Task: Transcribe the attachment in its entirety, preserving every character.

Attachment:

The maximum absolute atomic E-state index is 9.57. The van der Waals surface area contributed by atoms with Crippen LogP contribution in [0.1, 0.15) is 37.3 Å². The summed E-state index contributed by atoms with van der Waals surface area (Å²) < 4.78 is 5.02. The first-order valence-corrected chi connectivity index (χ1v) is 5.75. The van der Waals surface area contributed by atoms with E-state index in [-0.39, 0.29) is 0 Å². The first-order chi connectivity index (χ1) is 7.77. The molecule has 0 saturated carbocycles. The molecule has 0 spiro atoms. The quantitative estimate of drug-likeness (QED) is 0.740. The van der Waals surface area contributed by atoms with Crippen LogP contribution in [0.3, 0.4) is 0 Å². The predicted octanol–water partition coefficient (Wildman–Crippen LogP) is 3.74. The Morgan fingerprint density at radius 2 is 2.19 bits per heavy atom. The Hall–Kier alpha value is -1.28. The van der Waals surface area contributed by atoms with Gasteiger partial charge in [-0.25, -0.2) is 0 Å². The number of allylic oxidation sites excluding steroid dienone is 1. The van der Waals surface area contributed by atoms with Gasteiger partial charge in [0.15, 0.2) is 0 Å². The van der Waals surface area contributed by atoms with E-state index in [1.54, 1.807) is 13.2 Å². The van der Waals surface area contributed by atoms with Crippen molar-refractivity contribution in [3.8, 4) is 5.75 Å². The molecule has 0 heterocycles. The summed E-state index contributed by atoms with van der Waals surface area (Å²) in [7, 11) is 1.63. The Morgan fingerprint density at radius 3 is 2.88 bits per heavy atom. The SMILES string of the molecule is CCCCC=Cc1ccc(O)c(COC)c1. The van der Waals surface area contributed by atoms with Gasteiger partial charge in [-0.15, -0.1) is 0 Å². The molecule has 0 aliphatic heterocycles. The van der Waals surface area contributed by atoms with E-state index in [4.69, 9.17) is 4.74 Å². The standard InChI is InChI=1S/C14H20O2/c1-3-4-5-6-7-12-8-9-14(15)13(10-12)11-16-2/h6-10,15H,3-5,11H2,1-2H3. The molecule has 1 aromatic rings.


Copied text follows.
The maximum absolute atomic E-state index is 9.57. The van der Waals surface area contributed by atoms with Crippen LogP contribution in [0.1, 0.15) is 37.3 Å². The summed E-state index contributed by atoms with van der Waals surface area (Å²) < 4.78 is 5.02. The first-order valence-corrected chi connectivity index (χ1v) is 5.75. The van der Waals surface area contributed by atoms with E-state index in [-0.39, 0.29) is 0 Å². The first-order chi connectivity index (χ1) is 7.77. The molecule has 0 saturated carbocycles. The molecule has 0 spiro atoms. The quantitative estimate of drug-likeness (QED) is 0.740. The van der Waals surface area contributed by atoms with Crippen LogP contribution in [0.3, 0.4) is 0 Å². The predicted octanol–water partition coefficient (Wildman–Crippen LogP) is 3.74. The Morgan fingerprint density at radius 2 is 2.19 bits per heavy atom. The Hall–Kier alpha value is -1.28. The van der Waals surface area contributed by atoms with Gasteiger partial charge in [-0.25, -0.2) is 0 Å². The number of allylic oxidation sites excluding steroid dienone is 1. The van der Waals surface area contributed by atoms with Gasteiger partial charge in [0.15, 0.2) is 0 Å². The van der Waals surface area contributed by atoms with E-state index in [1.54, 1.807) is 13.2 Å². The van der Waals surface area contributed by atoms with Crippen molar-refractivity contribution in [3.8, 4) is 5.75 Å². The molecule has 0 heterocycles. The summed E-state index contributed by atoms with van der Waals surface area (Å²) in [7, 11) is 1.63. The Morgan fingerprint density at radius 3 is 2.88 bits per heavy atom. The SMILES string of the molecule is CCCCC=Cc1ccc(O)c(COC)c1. The van der Waals surface area contributed by atoms with Gasteiger partial charge in [-0.15, -0.1) is 0 Å². The molecule has 0 aliphatic heterocycles. The van der Waals surface area contributed by atoms with E-state index in [4.69, 9.17) is 4.74 Å². The standard InChI is InChI=1S/C14H20O2/c1-3-4-5-6-7-12-8-9-14(15)13(10-12)11-16-2/h6-10,15H,3-5,11H2,1-2H3. The molecule has 1 aromatic rings.